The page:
Monday, June 22, 2009

A Howl at the Moon

How I wish it were possible to meet other people's behavior in kind without having to think of oneself as equally churlish. It irritates me to feel obliged to take the high road, even though I know it's the right thing to do, and the only realistic option, when others are ignorant, unresponsive, unreliable, rude, ungenerous, thoughtless or so wedded to their own agendas that the mere hint of a differing viewpoint pushes them to dizzying heights of defensive anger and uncivilized restatement or to awkward depths of sulky withdrawal.

I would give a lot never again to have to deal with people who, as William James put it, think they are thinking when all they are really doing is rearranging their prejudices. I'm tired of "you scratch my back; I'll refuse to acknowledge you even have a back" behavior. I'm weary beyond belief of people unwilling or unable to keep their promises, people who don't follow up, people who ask and take but don't listen or give, and people who don't mean what they say (or maybe they do, but it doesn't matter because what they say has no apparent influence over what they do).

When did breathtaking inconsiderateness become something basically decent people allowed themselves to indulge in with nary a blush or pang? Get back in touch with me after a decade to request a personal reference, but via a note that makes it plain that you didn't even bother to look at my profile on the LinkedIn/Plaxo/Biznik/Facebook/Twitter route you took to find me and so have no idea that I no longer live in Chicago or that I've written books or have a website. Request that I send you something, then fail to thank me for it or even acknowledge that you received it. Call me when you need something; live the rest of your life in blithe indifference to my existence. Ask me to be your friend, your fan, your follower, to vote for you in some contest, to comment on your blog, to read your book, to attend some event, all with no attempt or intent (or, as far as I can tell, even any awareness that it might be possible) to do the same for me. Yammer on about how relationships are important, engaging is important, generosity is important, then treat everyone else as if they are nothing but numbers who can boost you in some way.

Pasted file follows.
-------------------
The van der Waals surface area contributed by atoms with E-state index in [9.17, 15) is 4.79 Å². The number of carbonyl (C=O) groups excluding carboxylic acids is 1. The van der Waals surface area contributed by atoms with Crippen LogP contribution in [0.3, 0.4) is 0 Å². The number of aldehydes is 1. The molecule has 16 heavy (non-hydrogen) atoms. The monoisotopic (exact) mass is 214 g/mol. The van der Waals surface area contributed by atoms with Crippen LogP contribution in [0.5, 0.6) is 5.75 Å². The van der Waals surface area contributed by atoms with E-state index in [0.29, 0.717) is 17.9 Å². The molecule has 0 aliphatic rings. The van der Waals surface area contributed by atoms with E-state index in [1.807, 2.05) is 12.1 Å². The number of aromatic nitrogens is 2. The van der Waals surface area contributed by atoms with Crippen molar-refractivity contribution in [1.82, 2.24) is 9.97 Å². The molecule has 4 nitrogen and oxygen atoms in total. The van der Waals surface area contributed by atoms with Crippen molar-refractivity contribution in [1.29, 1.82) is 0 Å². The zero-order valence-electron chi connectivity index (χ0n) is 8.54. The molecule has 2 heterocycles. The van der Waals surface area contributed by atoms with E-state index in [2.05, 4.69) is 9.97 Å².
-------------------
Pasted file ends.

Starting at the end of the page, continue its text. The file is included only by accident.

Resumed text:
I'd love to be able to make the decision to become a "me first, me only" jackass and still live with myself. The high road is often a lonely, windswept, howling place. I've learned from experience, though, that taking it exacts a lesser cost from me than does grubbing in the crowded mud of ill-mannered, uncharitable, self-absorbed ugliness. But oh how I sometimes wish it were otherwise!


Karen said...

Aw, sorry to hear you've had to deal with so many shit-heads lately. I too often wonder if they're even self-aware enough to recognize these traits in themselves.

Annie said...

as i often say, it would certainly be easier to be a jackass and a dumbass...

Angpang said...

Is it wrong to say I enjoyed this?

I often find myself in this frame of mind so it's nice to have company!

Hope someone restores your faith soon.

Natalie said...

Amen on that Debra!

Nora Lumiere said...

Well ranted, Debra! I so totally agree but, unlike you, I fear I cant always manage the high road. Sometimes I just have a dishful as they say in French and I respond in kind, I lash out, yell and say what I think. And, to tell the truth, it feels terrific. Only if you don't do it too often though.
Maybe it's the internet, or Starbucks or climate change that makes people so bone-crushingly rude.
And the only way to deal with them is to ignore them because wrestling with pigs makes you dirty and the pigs like it. Then one goes home and vents one's spleen on one's blog. Or one's cell phone, or iPod while slurping a Starbucks.